• You can now see normalization timelines on the site, with newly available data about the total number of 15-second clips monitored each day and hour included in your query.

Take the revamped Television Explorer for a spin.

Here’s what we found when we used the new tools to track the use of the term, “cryptocurrency.” The rapid ascent, and sometimes fall, of the value of cryptocurrencies such as bitcoin have led to rises and dips in TV news coverage as well. In May 2017, international TV news channels began to run stories featuring the term, rapidly increasing in November and peaking just last week with BBC News. Television Explorer shows that Deutsche Welle led the pack ahead of BBC News and Al Jazeera in covering cryptocurrency. Among US networks, Bloomberg uses the term more than twice as often as Deutsche Welle. A search of the term bitcoin shows a similar trajectory, with CNBC coverage spiking December 11, 2017, a few days before bitcoin hit its historic peak in value to date.

Florida high school shooting TV news coverage shows familiar pattern

Within a broader analysis of how responses to the most recent school shooting compare with others, The Washington Post’s Philip Bump used TV News Archive closed caption data using GDELT’s Television Explorer to examine the pattern of use of the term “gun control” on CNN, Fox, and MSNBC. “After the mass shooting in Las Vegas last October, a political discussion about banning ‘bump stocks’ — devices that allowed the shooter to increase his rate of fire — soon collapsed.” “So far, the conversation after Parkland looks similar to past patterns.”

Washington Post graphic

Fact-check: Trump never said Russia didn’t meddle in election (Pants on Fire!)

“I never said Russia did not meddle in the election”

Reacting to the indictments of Russian nationals by Special Counsel Robert Mueller, President Donald Trump wrote, “I never said Russia did not meddle in the election, I said, ‘It may be Russia, or China or another country or group, or it may be a 400 pound genius sitting in bed and playing with his computer.’ The Russian “hoax” was that the Trump campaign colluded with Russia – it never did!”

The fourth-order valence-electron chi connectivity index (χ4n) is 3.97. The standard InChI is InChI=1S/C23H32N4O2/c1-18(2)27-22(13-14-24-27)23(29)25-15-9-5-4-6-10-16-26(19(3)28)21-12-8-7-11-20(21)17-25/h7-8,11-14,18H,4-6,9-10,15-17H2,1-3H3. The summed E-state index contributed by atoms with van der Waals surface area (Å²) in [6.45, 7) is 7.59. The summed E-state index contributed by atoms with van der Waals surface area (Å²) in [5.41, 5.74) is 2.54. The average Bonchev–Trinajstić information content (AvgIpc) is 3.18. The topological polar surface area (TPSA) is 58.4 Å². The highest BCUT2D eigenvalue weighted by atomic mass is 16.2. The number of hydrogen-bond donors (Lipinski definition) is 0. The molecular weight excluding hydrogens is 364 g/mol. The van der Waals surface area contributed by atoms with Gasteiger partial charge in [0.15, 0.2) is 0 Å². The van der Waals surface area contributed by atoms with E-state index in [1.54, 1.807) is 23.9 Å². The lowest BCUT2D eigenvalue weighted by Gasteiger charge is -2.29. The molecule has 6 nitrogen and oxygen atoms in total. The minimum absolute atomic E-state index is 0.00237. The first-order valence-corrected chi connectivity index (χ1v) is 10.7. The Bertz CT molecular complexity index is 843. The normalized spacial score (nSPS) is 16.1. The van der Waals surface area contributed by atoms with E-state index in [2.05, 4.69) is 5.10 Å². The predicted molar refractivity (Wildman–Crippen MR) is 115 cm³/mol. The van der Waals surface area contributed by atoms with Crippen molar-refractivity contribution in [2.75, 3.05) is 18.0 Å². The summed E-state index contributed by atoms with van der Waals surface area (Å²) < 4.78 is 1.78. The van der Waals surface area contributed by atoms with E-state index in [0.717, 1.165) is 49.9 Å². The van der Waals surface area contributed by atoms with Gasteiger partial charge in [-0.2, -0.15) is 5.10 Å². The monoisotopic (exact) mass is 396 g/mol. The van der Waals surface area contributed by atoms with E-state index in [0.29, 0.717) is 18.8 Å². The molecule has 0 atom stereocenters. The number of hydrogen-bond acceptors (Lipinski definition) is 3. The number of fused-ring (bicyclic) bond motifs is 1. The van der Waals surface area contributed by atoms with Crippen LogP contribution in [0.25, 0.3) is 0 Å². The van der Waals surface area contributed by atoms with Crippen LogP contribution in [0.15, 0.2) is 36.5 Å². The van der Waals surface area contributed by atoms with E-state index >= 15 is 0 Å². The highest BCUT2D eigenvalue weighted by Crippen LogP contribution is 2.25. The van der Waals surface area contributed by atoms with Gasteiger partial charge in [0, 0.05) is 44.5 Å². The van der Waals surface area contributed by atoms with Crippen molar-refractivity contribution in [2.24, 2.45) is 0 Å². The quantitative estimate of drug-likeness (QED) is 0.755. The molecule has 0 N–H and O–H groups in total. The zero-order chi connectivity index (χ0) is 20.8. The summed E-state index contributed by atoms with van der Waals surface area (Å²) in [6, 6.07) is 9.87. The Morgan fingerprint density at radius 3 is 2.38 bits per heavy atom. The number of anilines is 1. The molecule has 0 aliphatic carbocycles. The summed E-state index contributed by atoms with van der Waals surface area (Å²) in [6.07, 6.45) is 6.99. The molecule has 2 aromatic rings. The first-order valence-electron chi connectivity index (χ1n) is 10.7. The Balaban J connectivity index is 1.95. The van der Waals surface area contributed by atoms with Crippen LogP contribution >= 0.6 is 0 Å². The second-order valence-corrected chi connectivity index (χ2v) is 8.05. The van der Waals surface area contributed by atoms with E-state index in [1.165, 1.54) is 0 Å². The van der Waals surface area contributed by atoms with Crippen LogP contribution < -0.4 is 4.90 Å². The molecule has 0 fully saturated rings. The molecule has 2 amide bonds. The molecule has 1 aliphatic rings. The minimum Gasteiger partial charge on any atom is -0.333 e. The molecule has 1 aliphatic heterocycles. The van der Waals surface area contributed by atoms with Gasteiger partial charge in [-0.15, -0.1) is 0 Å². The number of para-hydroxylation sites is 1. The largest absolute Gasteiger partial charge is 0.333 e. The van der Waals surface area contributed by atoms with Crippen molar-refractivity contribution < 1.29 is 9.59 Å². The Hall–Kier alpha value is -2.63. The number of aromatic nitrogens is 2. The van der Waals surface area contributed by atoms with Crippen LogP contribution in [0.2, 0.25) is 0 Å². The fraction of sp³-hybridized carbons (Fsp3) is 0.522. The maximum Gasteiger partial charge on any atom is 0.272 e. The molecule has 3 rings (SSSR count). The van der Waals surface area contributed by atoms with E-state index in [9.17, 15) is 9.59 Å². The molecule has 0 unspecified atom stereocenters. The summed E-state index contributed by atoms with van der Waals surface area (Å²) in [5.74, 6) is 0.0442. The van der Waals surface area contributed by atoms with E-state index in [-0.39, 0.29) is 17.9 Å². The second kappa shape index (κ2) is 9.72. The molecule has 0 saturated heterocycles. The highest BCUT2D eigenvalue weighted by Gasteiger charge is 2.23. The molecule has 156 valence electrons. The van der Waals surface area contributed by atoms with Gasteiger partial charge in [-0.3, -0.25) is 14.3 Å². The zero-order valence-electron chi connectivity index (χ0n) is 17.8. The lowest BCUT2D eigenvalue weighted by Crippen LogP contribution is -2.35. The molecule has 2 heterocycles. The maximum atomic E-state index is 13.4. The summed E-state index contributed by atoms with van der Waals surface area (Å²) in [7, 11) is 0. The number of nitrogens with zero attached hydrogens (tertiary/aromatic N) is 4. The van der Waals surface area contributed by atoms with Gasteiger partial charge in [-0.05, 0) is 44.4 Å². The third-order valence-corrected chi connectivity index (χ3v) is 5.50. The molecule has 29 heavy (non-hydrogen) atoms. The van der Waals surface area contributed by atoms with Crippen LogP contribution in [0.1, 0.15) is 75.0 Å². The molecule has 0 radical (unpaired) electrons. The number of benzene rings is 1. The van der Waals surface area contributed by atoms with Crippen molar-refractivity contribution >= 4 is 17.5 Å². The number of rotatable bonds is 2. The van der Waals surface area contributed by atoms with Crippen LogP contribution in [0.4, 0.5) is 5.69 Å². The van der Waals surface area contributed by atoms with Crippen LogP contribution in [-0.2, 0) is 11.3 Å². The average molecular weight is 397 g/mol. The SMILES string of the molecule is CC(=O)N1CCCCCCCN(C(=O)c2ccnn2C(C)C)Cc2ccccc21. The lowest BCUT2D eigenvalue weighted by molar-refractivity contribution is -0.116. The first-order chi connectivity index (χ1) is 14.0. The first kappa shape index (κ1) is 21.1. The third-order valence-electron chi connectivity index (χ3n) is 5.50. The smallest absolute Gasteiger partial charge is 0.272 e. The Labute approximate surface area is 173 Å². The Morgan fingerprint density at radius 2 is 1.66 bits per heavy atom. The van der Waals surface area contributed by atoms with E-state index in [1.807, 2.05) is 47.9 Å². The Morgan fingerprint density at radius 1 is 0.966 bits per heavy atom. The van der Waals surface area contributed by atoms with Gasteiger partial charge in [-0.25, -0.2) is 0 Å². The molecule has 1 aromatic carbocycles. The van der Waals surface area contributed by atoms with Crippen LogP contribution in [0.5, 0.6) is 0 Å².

Fact-checkers moved quickly to investigate this claim.

The Washington Post’s Fact Checker, Glenn Kessler: “According to The Fact Checker’s database of Trump claims, Trump in his first year as president then 44 more times denounced the Russian probe as a hoax or witch hunt perpetuated by Democrats. For instance, here’s a tweet from the president after reports emerged about the use of Facebook by Russian operatives, a key part of the indictment: ‘The Russia hoax continues, now it’s ads on Facebook. What about the totally biased and dishonest Media coverage in favor of Crooked Hillary?’”

PolitiFact’s Jon Greenberg:  “Pants on Fire!” The president “called the matter a ‘made-up story,’ and a ‘hoax.’ He has said that he believes Russian President Putin’s denial of any Russian involvement. He told Time, ‘I don’t believe they (Russia) interfered.’”

Vox on Fox (& CNN & MSNBC): Mueller indictment, Florida shooting

In an analysis of Fox News, CNN, and MSNBC during the 72 hours following the announcement of the indictment of 13 Russians, Vox’s Alvin Chang used TV News Archive closed captioning data and the GDELT Project’s Television Explorer to show “how Fox News spun the Mueller indictment and Florida shooting into a defense of the president.” Chang uses the data to show that “[I]nstead of focusing on the details of the indictment itself, pundits on Fox News spent a good chunk of their airtime pointing out that this isn’t proof of the Trump administration colluding with Russia.”


TV news coverage and analysis in one place

Scholars, pundits, and reporters have used the data we’ve created here in the TV News Archive in ways that continue to inspire us, adding much-needed context to our chaotic public discourse as seen on TV.  All that content is now in one place, showcasing the work of these researchers and reporters who turned TV news data into something meaningful.